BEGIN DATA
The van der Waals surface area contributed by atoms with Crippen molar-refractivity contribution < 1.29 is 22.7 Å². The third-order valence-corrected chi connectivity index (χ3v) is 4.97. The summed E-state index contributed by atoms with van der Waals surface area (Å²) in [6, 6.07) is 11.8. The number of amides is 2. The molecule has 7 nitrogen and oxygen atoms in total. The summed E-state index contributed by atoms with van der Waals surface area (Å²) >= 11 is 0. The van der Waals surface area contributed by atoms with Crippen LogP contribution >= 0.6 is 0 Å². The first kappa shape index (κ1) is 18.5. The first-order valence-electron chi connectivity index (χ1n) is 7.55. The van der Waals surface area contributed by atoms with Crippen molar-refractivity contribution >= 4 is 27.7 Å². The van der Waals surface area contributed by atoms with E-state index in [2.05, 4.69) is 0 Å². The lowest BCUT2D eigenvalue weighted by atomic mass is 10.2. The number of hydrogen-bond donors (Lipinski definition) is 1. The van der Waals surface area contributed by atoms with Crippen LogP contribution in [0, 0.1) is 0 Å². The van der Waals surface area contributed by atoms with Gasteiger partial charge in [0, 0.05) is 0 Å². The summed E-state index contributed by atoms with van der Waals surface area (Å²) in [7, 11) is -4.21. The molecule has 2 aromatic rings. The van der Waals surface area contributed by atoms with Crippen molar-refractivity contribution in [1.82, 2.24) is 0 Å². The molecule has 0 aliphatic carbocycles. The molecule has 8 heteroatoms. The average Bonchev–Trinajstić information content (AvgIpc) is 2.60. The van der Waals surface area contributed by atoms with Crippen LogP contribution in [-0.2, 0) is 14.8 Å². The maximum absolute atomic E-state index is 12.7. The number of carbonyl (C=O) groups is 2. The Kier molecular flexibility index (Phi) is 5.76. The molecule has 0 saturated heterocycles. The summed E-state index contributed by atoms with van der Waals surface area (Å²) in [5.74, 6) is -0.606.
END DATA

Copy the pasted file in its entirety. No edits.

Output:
The van der Waals surface area contributed by atoms with Crippen molar-refractivity contribution < 1.29 is 22.7 Å². The third-order valence-corrected chi connectivity index (χ3v) is 4.97. The summed E-state index contributed by atoms with van der Waals surface area (Å²) in [6, 6.07) is 11.8. The number of amides is 2. The molecule has 7 nitrogen and oxygen atoms in total. The summed E-state index contributed by atoms with van der Waals surface area (Å²) >= 11 is 0. The van der Waals surface area contributed by atoms with Crippen LogP contribution >= 0.6 is 0 Å². The first kappa shape index (κ1) is 18.5. The first-order valence-electron chi connectivity index (χ1n) is 7.55. The van der Waals surface area contributed by atoms with Crippen molar-refractivity contribution >= 4 is 27.7 Å². The van der Waals surface area contributed by atoms with E-state index in [2.05, 4.69) is 0 Å². The lowest BCUT2D eigenvalue weighted by atomic mass is 10.2. The number of hydrogen-bond donors (Lipinski definition) is 1. The van der Waals surface area contributed by atoms with Crippen LogP contribution in [0, 0.1) is 0 Å². The van der Waals surface area contributed by atoms with Gasteiger partial charge in [0, 0.05) is 0 Å². The summed E-state index contributed by atoms with van der Waals surface area (Å²) in [7, 11) is -4.21. The molecule has 2 aromatic rings. The van der Waals surface area contributed by atoms with Crippen molar-refractivity contribution in [1.82, 2.24) is 0 Å². The molecule has 0 aliphatic carbocycles. The molecule has 8 heteroatoms. The average Bonchev–Trinajstić information content (AvgIpc) is 2.60. The van der Waals surface area contributed by atoms with Crippen LogP contribution in [-0.2, 0) is 14.8 Å². The maximum absolute atomic E-state index is 12.7. The number of carbonyl (C=O) groups is 2. The Kier molecular flexibility index (Phi) is 5.76. The molecule has 0 saturated heterocycles. The summed E-state index contributed by atoms with van der Waals surface area (Å²) in [5.74, 6) is -0.606.